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Mark Haney, who has launched the Isolation Commissions, plays his stand-up bass from the living room of his Vancouver home on March 20, 2020.

Rafal Gerszak/The Globe and Mail

Sean Cullen had just finished a sound check for the comedy routine he was scheduled to deliver at the Kingston Canadian Film Festival when he got the word: the festival was cancelled, go home. It was March 12, COVID-19 had caught up with Canada, and events were being shut down across the country. Driving back to Toronto, he knew most of his upcoming gigs were going to be cancelled and that people would need something to laugh about, big time. So he came up with the idea to launch what he is calling the #Covid19OnlineComedyFest, posting short routines several times a day – some bits from old routines and some new coronavirus-related comedy. Like one bit about his decision to give blood later that day.

“I don’t want them to take too much; I need some,” he says in one bit, wearing a rumpled white t-shirt, holding a microphone and sitting in front of his washer-dryer.

“Last time they refused my donation because I’d taken it out at home and just brought it in in a box, which was leaking,” he later adds in the short routine.

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“Let’s get some levity out there and some comedy and try and ease people’s minds a little bit,” Cullen said in an interview from his Toronto home, where he is learning the ins-and-outs of broadcasting on the fly. He has also invited other comedians to take part and post with the same hashtag.

“It is literally the least I can do.”

As the world has gone into social-isolation mode as a result of the coronavirus pandemic, culture as we know it has been cancelled. Theatres and galleries have shut down, tours have been postponed, artists of all sorts have lost gigs.

But when the going gets tough for artists, the artists get creative. Within days of the virtual lockdown, there was a groundswell of creativity. Projects sprung up, big and small. Musicians – marquee names such as Yo-Yo Ma and Canadian indie bands including Arkells and Said the Whale have been streaming live performances. Neil Diamond serenaded us with Sweet Caroline with a message: “Hands, washing hands. Reaching out. Don’t touch me. I won’t touch you.”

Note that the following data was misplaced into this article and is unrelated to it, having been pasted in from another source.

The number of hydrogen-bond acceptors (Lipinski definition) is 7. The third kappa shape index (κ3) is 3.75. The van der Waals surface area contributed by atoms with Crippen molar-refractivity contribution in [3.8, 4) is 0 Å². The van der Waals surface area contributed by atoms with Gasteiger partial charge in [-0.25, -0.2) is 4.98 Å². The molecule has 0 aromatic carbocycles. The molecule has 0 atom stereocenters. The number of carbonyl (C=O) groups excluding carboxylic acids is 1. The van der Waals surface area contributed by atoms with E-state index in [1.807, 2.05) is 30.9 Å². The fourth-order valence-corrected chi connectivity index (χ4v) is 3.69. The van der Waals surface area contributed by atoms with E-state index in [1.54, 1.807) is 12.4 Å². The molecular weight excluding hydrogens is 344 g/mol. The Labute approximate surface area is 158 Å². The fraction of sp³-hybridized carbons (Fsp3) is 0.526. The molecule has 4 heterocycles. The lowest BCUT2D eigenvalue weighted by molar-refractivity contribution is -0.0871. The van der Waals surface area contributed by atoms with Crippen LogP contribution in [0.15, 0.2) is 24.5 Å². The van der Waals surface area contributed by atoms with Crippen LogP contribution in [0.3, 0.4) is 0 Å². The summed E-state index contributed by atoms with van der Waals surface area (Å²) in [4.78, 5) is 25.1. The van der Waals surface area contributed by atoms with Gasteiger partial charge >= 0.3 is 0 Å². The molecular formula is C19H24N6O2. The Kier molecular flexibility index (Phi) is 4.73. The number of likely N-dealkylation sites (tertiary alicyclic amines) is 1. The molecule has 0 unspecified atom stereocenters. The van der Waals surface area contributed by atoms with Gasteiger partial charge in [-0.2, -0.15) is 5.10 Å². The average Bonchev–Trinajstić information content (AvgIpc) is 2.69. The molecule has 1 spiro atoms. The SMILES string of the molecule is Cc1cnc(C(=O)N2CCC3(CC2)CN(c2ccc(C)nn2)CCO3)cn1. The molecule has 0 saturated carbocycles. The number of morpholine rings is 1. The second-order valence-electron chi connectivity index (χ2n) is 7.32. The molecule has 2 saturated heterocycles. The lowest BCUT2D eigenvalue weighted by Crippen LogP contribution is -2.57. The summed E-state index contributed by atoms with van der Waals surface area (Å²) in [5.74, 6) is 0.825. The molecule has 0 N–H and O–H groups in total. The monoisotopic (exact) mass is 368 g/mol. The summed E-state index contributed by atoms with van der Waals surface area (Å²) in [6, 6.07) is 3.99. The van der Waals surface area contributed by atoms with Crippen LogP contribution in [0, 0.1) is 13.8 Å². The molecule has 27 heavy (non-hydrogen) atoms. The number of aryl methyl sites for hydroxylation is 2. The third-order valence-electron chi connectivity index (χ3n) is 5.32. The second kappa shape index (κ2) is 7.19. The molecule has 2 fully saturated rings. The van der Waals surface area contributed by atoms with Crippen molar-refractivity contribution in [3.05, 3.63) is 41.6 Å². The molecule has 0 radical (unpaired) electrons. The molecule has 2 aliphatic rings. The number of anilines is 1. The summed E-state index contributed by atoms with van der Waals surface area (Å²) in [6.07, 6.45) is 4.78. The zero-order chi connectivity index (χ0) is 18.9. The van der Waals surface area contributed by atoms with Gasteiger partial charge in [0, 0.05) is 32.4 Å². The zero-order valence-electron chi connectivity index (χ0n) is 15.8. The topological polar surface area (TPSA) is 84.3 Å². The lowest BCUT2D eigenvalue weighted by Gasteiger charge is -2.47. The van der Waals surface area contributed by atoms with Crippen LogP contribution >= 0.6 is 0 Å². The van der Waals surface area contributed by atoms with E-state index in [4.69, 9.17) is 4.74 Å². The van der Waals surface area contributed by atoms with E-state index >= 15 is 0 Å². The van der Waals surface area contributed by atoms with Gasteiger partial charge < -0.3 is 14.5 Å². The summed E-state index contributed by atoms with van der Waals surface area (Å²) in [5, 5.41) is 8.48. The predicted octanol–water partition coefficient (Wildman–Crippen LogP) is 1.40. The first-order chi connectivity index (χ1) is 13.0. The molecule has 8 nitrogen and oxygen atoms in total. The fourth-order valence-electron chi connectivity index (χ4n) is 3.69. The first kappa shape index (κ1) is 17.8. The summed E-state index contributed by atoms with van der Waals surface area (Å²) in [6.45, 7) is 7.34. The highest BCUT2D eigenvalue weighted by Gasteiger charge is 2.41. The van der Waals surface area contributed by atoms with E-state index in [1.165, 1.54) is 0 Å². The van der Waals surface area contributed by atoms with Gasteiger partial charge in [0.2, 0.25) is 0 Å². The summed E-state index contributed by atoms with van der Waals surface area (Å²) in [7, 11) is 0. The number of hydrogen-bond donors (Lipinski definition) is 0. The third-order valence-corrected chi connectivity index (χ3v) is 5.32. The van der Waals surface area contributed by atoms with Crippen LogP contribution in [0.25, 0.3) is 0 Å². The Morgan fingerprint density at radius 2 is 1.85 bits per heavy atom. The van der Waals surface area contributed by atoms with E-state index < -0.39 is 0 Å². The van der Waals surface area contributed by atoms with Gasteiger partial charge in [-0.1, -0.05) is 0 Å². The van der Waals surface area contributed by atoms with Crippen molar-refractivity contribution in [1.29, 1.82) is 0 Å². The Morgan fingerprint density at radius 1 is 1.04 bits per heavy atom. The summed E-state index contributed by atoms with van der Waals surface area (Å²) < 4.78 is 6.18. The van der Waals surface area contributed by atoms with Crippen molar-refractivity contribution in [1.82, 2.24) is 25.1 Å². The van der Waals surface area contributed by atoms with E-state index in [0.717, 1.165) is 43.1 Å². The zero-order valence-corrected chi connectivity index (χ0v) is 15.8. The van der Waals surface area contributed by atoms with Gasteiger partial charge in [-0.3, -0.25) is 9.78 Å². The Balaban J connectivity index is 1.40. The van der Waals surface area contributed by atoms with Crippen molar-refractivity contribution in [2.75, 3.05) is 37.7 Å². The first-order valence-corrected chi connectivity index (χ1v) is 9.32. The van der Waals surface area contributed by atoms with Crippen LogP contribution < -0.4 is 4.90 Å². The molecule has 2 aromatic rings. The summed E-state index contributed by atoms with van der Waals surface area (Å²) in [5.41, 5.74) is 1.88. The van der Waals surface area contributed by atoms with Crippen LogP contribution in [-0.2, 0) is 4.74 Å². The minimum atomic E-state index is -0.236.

The VSO live-streamed its Beethoven Festival finale during that first, head-spinning weekend. Tapestry Opera live-streamed a concert the next weekend. The Metropolitan Opera is showing performances every night.

Mine, by Theatre Replacement in Vancouver, uses the video game Minecraft as a kind of stage to examine mother-son narratives.

Plays are being streamed too. I watched Mine – about the online videogame Minecraft – live from the Cultch in Vancouver with my Minecraft-loving 11-year-old. Zee Zee Theatre and the Frank Theatre, also in Vancouver, released a pre-recorded performance of their show Trans Scripts, Part I: The Women, on what would have been their closing night. In Winnipeg, the Canadian Museum for Human Rights filmed a tour of two of its galleries and put it online; more are planned. Edmonton’s Citadel Theatre announced a Stuck-in-the-House Series, where it shares performances daily by a local artist who has been affected by the shutdown.

The National Arts Centre and Facebook Canada have teamed up for Canada Performs and announced a $100,000 relief package that will fund grants for professional musicians and other artists.

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The motivation is multipronged. Give artists a creative outlet during this dire time – and some income as most or all of their work dries up. And give audiences interesting, comforting or, at the very least, distracting art. It’s also a way to create community at a time of isolation.

The art offers some immediate relief and will also serve as a document of an extraordinary, unprecedented event.

Jael Richardson is moving the Festival of Literary Diversity online using Zoom.

Arden Wray/Handout

Some events were simply moved online – not that there’s anything actually simple about that. Jael Richardson, founder and artistic director of the Festival of Literary Diversity (FOLD), has been busy working out logistics and getting familiar with the software so she can present her April festival online, using Zoom.